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Ditching the MacBook Pro for a MacBook Air (bradfrost.com)
368 points by ingve on Nov 22, 2018 | hide | past | web | favorite | 568 comments

My faith in Apple would be completely redeemed if they took the 2015 Macbook Pro, put current gen hardware in it, maybe add a couple USB-C ports, and call it the 2019 Macbook Pro. My personal computer is a 2015 and my work is a 2017, and there are zero features from the 2017 that I prefer.

I recently upgraded from the 2015 to the current gen.

2015 pros: * Better battery life * Way better keyboard * More robust * More useful port selection * Trackpad is a more reasonable size

2018 pros: * Way better speakers * Slightly better screen * Lighter * Faster * Trackpad is not mechanical * Finger print login is useful

I'd really love a proper "pro" macbook pro, that sacrificed a bit of the thin-and-lightness for an actual professional level of stuff (better cooling, more ports, bigger battery, no touchbar)

I updated from 2012 to 2016, hated and sold it after a couple of keyboard fails, and bought a 2015. My next Macbook will probably be a Thinkpad way things are going.

The better speakers I'd like. I still need to use USB sticks and SD pretty frequently and have always hated bags of adaptors. They always seem to break or get lost at the moment you're sitting with the important client.

The rest seems to come with a cost far worse than the benefit (for me anyway).

Larger trackpad was so large I would constantly get false activations when typing. Perhaps I have the wrong sort of fingers.

The touchbar was constantly activating when I typed on the top row of physical keys. Perhaps I have the wrong sort of fingers again. :)

The newer thinner keyboard was both horrible and horribly unreliable. Dust sensitive? LOL I think back to when the kids were little and throwing rusks, or putting toast in the VCR the moment we blinked. Then the amount of dog and cat hair (that magically gets everywhere) that's been removed from our keyboards over the years.

Lighter is OK, but not at a huge battery life cost compared to the 2015.

Well, don't get the Thinkpad for better speakers. Speaking as an owner of a new t480s, whose dumb idea was to put speakers on the bottom of the case? My lap don't have ears. Of course the battery life is even worse than the bad 2016 Macbook, not by much though. But it's not whatever double digit hours they claim. If you think apple makes nonsensical design decisions, try any windows laptop, apple is still miles ahead in certain areas. Windows is so bad it's not even funny anymore (for example cortana guided setup is disturbing) and don't get me started about linux.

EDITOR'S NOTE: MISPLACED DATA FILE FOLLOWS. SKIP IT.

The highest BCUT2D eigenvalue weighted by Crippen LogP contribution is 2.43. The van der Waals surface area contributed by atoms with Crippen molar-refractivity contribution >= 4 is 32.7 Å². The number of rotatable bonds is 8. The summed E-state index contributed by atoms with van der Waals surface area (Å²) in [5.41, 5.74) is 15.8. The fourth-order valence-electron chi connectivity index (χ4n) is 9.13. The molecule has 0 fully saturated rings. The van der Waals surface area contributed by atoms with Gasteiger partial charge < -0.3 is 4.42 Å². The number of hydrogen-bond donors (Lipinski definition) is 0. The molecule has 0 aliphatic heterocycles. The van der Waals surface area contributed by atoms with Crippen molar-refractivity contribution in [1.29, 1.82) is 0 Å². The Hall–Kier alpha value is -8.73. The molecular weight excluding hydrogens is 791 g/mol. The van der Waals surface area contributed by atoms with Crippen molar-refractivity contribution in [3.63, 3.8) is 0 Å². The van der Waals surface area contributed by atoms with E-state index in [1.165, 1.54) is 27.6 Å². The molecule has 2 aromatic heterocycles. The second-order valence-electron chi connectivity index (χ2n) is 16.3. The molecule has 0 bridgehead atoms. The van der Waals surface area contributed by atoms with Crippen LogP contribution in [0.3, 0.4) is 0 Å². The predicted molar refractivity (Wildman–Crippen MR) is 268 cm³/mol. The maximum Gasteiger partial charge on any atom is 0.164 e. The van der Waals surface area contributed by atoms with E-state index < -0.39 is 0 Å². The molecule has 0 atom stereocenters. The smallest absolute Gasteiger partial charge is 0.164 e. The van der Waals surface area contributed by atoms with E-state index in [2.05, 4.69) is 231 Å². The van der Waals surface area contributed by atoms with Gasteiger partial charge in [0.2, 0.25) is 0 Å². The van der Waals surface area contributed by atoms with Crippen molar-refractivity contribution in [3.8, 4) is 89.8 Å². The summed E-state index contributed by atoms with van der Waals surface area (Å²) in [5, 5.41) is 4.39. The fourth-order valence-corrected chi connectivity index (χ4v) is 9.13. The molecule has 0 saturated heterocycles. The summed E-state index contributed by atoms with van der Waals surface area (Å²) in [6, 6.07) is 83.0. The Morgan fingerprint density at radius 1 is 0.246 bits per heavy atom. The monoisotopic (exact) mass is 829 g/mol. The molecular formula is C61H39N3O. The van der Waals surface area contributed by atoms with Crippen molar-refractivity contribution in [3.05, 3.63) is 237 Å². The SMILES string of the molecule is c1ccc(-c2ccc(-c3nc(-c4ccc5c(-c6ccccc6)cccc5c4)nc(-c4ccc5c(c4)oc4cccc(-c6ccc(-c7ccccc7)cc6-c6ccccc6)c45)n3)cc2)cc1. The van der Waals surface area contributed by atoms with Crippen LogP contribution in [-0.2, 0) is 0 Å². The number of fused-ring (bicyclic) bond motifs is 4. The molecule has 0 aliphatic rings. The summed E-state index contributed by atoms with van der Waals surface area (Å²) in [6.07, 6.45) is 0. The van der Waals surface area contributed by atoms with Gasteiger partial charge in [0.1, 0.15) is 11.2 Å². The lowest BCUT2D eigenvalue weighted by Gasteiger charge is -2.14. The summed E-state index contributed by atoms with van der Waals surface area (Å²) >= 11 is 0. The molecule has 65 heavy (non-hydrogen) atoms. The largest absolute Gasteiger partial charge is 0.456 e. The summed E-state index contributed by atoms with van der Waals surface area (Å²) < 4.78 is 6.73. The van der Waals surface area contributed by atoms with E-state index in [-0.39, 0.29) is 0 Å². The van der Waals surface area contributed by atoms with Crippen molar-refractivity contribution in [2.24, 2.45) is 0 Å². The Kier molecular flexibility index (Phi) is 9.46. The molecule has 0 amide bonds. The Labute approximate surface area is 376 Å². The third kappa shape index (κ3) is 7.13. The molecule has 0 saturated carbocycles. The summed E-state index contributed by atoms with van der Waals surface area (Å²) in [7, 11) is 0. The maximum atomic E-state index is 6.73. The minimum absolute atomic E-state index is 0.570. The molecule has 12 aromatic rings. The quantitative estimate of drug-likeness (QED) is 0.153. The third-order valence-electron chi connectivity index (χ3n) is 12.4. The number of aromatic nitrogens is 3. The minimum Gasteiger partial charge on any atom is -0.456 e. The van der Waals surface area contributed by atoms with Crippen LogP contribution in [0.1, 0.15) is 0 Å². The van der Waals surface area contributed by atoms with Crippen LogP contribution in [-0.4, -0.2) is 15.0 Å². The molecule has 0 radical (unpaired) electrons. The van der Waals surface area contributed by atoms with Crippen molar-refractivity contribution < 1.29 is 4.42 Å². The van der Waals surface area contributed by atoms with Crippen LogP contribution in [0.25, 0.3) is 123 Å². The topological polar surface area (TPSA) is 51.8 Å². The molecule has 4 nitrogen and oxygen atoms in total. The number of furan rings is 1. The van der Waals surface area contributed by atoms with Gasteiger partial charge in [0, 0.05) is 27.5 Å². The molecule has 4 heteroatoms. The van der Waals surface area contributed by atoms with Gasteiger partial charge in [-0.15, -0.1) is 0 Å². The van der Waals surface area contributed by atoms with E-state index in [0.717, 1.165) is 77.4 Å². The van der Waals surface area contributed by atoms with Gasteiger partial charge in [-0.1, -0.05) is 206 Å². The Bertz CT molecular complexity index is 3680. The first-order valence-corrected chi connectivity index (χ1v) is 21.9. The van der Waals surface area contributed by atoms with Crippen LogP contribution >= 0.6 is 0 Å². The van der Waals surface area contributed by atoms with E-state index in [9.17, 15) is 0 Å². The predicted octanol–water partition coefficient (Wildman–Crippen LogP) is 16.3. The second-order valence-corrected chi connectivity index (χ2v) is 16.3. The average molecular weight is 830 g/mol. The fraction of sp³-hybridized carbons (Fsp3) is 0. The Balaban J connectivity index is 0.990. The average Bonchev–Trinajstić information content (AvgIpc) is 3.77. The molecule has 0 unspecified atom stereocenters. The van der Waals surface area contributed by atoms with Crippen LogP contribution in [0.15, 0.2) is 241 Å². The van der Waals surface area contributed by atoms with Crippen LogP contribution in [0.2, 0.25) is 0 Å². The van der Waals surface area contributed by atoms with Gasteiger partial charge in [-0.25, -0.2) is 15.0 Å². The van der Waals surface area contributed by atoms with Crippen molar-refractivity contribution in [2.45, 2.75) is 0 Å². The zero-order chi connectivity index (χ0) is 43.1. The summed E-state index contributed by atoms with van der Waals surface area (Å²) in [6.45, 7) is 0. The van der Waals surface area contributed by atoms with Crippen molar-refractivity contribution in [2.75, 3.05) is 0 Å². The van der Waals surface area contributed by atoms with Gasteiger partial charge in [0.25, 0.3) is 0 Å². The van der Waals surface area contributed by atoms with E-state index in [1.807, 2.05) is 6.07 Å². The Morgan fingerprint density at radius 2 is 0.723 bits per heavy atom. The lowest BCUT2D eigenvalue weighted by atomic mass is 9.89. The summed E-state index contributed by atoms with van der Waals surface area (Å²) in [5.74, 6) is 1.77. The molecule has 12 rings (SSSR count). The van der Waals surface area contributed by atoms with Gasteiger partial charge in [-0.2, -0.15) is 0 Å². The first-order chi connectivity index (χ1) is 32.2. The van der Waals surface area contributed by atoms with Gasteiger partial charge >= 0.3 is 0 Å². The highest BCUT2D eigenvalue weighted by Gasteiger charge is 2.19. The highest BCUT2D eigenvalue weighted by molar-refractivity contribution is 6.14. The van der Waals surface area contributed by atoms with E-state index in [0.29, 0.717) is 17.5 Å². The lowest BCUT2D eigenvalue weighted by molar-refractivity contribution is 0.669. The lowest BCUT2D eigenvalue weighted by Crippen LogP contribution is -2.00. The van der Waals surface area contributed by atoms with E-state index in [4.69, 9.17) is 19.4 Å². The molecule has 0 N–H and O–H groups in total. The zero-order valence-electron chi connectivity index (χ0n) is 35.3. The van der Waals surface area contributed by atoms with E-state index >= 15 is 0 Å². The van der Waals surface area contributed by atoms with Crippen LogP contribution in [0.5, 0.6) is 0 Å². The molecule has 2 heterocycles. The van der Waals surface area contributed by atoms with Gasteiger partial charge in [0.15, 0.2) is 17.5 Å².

What's wrong with Linux? Its support for Thinkpad hardware is pretty exceptional, it just isn't great at holding your hand.

If by holding your hand you mean stuff works out of the box, then yes it isn't great. I did manage to get hidpi working in just 1-2 days (not with wayland, nothing works on wayland, let's give it just 5 more years and I'm sure it will happen), and it also goes to sleep fine, trackpad is not as bad as I expected it to be. All perfectly great achievements for 2018.

xubuntu versions running perfectly on my Thinkpad E550 (and Desktop) for many years already. Raspbian on my PI's and ubuntu on my beaglebone black. Don't settle for the provided software configuration. Settle for the open tool that is made for support.

Not sure why a laptop really needs better speakers (or even any speakers) both of mine are permanently hooked up to headphones.

Because some people dont like to use headphones. Some couples prefer watching a movie in bed.

Easily solved with a Bluetooth speaker, unlike say dust-vulnerable KBs...

What if you dont carry your speaker everywhere?

your scenario was about a couple watching movies in bed, though...

To be honest, I really love my rMBP 2014 hardware, it was basically perfect. Great speaker, as you say, good enough keyboard, BEST display, etc.

If Apple releases another MBP based on 2015 I'll take a quite good look again.

I only use my laptop when I am traveling. At home, I have no need for it. I am not traveling with speakers. I doubt I am alone.

Are you really going to carry around a bluetooth speaker in everyroom though, if someone wants to watch it on the couch?

How many rooms in a house do people really watch movies in? A couple of bluetooth speakers covers the 95% case, and just using the crappy laptop speakers or use earbuds or headphones for the 5% case.

Of course it would be nicer if the laptop had better speakers in it, but there are always trade-offs to be made on cost vs benefit, and fairly cheap bluetooth speakers are a pretty good workaround for a lot of people.

Not sure why you call the macbooks speakers crappy, i would imagine most people would consider them good enough and be happy with then instead of dealing with external Bluetooth speakers and carrying them around with the laptop.

My comment wasn't meant to be macbook specific. Most laptop speakers don't sound as nice as a reasonable set of bluetooth speakers or headphones. The main point of my comment was to counter the (strawman) idea that the only option for someone who didn't like the laptop speaker was to carry around a bluetooth speaker with them from room to room, which is of course not very practical. But having a couple of them strategically placed in the house is affordable and practical for most cases.

Now instead of a room think about a house or a office, is your idea of carrying a speaker everywhere still practical or do you think adding a speakers on laptop is more practical?

I think you've misread/misunderstood my comment. I'm trying to say that carrying around a bluetooth speaker IS impractical (and the initial criticism of it a type of strawman argument because it's obviously impractical). I'm not suggesting in any way that carrying around a speaker everywhere is a good idea (it's not).